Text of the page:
Reforming the Bank Secrecy Act to Address Emerging Technology and Prevent Illicit Financing   [open pdf - 1MB]

From the Thesis Abstract: "The Bank Secrecy Act (BSA) was enacted by Congress to prevent criminals from hiding or laundering their illicit gains through the U.S. banking system. Over the years, criminals continue to exploit the financial system by moving illegal money using new technology. Lawmakers should amend the age-old BSA to address monetary thresholds of currency transaction reports and suspicious activity reports, along with addressing emerging financial technology (Fintech). In dealing with these issues, a delicate balance exists between increasing regulation to prevent crime and hindering the growth of innovation and customer convenience, along with privacy concerns. This thesis provides policy analysis and proposals for legislative and technological improvements to financial fraud detection. Furthermore, policy leaders will have a comprehensive understanding of the benefits and consequences of specific policy actions. This thesis concludes with policy recommendations of the BSA to include increasing the currency transaction report from $10,000 to $60,000 along with incorporating the controversial beneficial ownership provision. Last, add a minimum standard for a client opening financial accounts, increase know-your-customer requirements, and regulate peer-to-peer devices. As criminal organizations continue to move money throughout the U.S. financial services sector, legislators should amend the BSA to address these areas of concern to ensure financial stability and integrity."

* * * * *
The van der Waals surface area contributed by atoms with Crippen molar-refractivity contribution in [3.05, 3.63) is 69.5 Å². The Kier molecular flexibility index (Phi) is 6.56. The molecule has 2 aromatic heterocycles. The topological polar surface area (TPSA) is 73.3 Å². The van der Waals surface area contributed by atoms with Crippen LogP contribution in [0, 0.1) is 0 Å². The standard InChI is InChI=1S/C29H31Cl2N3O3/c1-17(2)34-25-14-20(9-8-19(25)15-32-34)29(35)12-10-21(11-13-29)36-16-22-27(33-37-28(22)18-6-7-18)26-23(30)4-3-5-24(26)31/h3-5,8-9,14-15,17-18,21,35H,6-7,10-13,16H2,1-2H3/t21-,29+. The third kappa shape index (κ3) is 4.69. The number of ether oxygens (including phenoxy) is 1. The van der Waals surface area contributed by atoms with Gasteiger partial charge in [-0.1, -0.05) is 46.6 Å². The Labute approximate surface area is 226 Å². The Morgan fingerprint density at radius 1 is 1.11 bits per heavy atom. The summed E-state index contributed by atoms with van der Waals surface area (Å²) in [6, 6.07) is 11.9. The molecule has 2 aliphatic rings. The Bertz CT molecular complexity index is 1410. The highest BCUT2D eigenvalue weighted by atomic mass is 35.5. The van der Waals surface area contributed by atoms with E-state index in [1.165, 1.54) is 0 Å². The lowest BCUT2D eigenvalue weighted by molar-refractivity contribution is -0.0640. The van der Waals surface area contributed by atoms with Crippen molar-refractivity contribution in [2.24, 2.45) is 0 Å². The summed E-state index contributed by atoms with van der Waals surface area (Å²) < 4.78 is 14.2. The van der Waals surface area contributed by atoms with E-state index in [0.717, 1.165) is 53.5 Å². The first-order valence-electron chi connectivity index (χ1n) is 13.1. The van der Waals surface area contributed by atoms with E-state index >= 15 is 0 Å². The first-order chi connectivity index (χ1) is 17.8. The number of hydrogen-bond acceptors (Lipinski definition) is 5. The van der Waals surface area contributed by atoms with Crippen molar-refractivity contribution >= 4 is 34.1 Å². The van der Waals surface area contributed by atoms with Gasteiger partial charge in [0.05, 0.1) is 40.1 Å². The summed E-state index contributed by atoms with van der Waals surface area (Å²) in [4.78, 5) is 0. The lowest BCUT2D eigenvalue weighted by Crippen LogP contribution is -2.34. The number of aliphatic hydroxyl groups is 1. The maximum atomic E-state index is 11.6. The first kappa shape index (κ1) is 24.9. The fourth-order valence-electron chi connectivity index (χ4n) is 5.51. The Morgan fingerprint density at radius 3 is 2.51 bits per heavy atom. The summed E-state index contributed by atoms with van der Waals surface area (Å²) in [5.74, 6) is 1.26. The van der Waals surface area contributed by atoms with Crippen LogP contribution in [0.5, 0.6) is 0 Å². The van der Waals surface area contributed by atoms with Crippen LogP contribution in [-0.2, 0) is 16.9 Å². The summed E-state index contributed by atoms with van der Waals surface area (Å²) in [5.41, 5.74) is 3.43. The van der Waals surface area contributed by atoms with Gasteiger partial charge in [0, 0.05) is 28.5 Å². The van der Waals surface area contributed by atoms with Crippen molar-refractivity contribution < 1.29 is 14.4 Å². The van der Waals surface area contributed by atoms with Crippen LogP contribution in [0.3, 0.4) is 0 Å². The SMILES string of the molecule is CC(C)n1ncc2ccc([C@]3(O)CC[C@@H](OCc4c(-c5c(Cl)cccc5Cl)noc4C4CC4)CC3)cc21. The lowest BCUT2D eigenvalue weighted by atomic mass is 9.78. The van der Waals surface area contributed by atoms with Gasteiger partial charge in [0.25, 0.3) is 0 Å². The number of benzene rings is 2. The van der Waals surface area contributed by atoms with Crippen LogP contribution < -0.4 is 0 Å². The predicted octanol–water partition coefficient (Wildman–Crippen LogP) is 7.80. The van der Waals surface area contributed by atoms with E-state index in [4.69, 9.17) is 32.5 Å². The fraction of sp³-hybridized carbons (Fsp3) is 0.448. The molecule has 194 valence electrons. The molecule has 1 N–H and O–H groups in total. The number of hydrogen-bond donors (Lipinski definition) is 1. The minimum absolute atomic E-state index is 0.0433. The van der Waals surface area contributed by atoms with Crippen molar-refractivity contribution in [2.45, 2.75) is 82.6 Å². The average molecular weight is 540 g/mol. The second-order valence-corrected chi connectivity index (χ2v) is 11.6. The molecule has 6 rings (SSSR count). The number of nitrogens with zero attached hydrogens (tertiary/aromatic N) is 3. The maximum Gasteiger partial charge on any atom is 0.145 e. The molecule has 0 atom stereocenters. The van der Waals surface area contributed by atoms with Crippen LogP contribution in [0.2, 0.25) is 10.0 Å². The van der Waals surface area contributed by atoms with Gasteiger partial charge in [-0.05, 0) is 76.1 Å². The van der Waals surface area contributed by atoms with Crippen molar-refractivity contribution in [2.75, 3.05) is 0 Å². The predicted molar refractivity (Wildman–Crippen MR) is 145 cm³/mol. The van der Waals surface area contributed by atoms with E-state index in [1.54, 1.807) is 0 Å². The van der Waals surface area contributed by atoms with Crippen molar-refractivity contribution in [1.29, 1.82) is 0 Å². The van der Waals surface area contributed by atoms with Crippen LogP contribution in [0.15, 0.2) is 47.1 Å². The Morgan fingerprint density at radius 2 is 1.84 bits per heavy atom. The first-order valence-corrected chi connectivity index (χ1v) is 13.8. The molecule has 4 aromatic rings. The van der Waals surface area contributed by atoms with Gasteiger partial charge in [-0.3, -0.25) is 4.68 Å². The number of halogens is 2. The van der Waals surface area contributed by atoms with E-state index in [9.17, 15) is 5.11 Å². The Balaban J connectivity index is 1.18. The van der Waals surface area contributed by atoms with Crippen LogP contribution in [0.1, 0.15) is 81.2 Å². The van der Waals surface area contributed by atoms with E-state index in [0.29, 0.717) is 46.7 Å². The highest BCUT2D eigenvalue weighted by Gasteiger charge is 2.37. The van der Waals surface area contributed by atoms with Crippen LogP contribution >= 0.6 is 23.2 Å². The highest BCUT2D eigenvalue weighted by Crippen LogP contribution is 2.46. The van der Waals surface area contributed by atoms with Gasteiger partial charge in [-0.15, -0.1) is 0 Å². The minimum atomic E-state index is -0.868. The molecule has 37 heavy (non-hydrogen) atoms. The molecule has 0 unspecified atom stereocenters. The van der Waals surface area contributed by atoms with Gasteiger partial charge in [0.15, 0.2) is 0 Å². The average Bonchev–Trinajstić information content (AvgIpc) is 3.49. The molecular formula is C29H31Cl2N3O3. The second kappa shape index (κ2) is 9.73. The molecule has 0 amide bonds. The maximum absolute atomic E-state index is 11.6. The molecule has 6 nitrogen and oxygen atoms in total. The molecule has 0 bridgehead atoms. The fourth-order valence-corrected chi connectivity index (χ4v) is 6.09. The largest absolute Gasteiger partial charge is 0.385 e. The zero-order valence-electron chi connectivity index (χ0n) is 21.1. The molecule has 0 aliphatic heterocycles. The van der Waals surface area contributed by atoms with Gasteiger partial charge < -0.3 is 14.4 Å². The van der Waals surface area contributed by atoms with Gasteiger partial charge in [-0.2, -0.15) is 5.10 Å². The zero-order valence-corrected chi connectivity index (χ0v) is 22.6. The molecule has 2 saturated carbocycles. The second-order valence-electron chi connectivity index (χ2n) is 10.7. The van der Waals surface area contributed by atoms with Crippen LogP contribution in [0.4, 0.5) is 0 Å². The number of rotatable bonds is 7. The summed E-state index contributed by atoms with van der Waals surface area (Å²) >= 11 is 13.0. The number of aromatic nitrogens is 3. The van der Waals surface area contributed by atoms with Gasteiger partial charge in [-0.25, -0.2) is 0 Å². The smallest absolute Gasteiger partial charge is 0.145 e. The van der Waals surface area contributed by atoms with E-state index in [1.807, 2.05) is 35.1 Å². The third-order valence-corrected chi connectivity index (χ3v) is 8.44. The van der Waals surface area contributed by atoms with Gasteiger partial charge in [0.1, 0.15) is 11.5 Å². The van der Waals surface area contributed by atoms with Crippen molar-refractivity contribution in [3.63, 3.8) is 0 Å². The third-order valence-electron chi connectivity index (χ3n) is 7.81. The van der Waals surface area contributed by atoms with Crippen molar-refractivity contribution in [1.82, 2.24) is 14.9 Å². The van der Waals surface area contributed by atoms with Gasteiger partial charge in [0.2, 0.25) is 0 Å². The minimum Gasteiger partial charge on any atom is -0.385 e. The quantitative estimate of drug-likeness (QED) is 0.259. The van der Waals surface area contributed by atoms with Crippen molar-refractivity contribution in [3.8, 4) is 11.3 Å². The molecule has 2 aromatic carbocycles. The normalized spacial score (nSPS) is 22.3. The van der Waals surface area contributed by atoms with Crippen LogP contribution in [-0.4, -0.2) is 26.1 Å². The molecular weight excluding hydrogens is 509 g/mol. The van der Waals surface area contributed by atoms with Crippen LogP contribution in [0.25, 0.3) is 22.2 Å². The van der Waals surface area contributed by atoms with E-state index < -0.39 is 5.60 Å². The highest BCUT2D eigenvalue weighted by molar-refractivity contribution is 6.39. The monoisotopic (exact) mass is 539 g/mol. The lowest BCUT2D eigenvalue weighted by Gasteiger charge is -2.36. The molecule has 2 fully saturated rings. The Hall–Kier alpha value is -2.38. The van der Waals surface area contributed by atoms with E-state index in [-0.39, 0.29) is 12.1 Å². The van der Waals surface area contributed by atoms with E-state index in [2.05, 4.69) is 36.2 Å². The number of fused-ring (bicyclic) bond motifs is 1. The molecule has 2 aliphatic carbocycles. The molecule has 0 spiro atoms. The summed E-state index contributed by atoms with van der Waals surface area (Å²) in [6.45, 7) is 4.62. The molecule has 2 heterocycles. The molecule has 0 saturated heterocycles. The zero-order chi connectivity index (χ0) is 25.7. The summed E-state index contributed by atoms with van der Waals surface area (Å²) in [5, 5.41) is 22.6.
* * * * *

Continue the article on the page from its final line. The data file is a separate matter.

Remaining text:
Public Domain
Retrieved From:
Naval Postgraduate School, Dudley Knox Library: https://calhoun.nps.edu/
Media Type:
Cohort NCR1803/1804
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